Close proximity experiments

These experiments explore the tempi at which we perceive intervallic content to be rhythmic (beats/pulses) rather than retaining any harmonic/vertical meaning.

Close Proximity – Test 1

The (ascending) octatonic PCs of Messiaen’s Mode 2 [1, 2, 1, 2, 1, 2, 1, 2] are here extended across an 85-STET (7 octaves + 1 pitch) framework, with maximum displacement, as follows: {A0, B♭7, C1, C♯6, E♭2, E5, F♯3, G4}.

The BPM is consecutively increased (doubled) from 60 -> 1920.

To my ears, bar 1 (60 BPM) sounds disparate with an almost random pitch choice. Bar 2 (120 BPM) quantifies and qualifies bar 1, while also drawing attention to the closing and closest pitches F♯ and G. Bar 3 (240 BPM) brings a further focus to the last 2 pitches (F♯ and G). Bar 4 (480 BPM) retains a harmonic remnant before becoming rhythmically orientated from 960 BPM onwards.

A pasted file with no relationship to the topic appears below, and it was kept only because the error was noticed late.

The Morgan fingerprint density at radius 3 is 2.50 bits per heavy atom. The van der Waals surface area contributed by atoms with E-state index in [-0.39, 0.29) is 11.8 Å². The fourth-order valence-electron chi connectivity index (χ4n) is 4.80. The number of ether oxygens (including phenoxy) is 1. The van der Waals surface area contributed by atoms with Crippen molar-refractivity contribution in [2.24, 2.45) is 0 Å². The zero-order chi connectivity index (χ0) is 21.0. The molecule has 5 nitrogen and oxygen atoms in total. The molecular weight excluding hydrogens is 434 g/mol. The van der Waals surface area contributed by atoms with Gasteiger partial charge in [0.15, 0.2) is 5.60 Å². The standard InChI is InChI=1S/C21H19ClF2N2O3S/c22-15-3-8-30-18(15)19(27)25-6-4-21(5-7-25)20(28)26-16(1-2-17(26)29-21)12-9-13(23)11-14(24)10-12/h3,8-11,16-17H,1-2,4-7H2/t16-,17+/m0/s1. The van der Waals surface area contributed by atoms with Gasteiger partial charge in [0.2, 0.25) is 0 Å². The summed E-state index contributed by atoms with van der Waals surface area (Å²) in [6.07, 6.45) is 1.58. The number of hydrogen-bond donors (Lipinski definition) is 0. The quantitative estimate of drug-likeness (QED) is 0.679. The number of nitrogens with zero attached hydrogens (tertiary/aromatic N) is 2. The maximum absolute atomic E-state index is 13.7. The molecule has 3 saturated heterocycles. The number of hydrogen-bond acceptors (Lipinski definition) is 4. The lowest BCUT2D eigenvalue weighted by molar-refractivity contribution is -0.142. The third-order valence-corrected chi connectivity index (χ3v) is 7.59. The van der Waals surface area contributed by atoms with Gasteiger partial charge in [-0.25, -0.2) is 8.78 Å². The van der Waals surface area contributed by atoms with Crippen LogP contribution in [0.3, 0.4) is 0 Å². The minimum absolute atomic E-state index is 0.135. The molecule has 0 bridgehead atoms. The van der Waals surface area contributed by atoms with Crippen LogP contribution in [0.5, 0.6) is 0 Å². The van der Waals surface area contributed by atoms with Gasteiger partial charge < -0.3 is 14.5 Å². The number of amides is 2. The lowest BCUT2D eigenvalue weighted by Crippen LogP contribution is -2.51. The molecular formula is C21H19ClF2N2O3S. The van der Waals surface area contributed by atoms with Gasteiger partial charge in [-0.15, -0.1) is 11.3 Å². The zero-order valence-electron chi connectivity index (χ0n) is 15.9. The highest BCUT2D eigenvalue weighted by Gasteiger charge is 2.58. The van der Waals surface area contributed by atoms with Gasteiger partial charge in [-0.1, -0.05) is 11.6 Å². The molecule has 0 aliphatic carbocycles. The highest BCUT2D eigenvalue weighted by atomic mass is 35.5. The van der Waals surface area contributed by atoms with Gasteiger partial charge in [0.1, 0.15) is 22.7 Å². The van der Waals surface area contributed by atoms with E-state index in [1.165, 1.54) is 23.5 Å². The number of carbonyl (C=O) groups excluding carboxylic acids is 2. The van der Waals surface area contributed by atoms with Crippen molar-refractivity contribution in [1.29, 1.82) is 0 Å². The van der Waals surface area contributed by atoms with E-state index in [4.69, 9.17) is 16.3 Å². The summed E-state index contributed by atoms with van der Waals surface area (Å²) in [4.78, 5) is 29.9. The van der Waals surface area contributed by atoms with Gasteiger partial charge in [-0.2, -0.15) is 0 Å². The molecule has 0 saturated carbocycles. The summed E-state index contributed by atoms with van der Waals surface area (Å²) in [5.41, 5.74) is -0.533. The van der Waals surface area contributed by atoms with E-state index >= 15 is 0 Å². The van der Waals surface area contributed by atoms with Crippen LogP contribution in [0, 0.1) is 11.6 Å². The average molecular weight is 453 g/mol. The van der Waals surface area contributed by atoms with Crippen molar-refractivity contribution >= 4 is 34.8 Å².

Close Proximity – Test 2

At 480 BPM, the 8 PCs are juxtaposed between alternating octaviated and extended frameworks, as follows:

Although the above sounds potentially meaningful (musical), the prestissimo arpeggiated repetitions sound mechanical and contrived.

Close Proximity – Test 3

By slowing the tempo to 360 BPM (within the potential range of expert human performance), and altering the direction, duration and repetition of various elements, we are able to here this piece differently.

We can now potentially conceive that human hands are at work and consequently (perhaps) assume that meaning is involved… and maybe it is!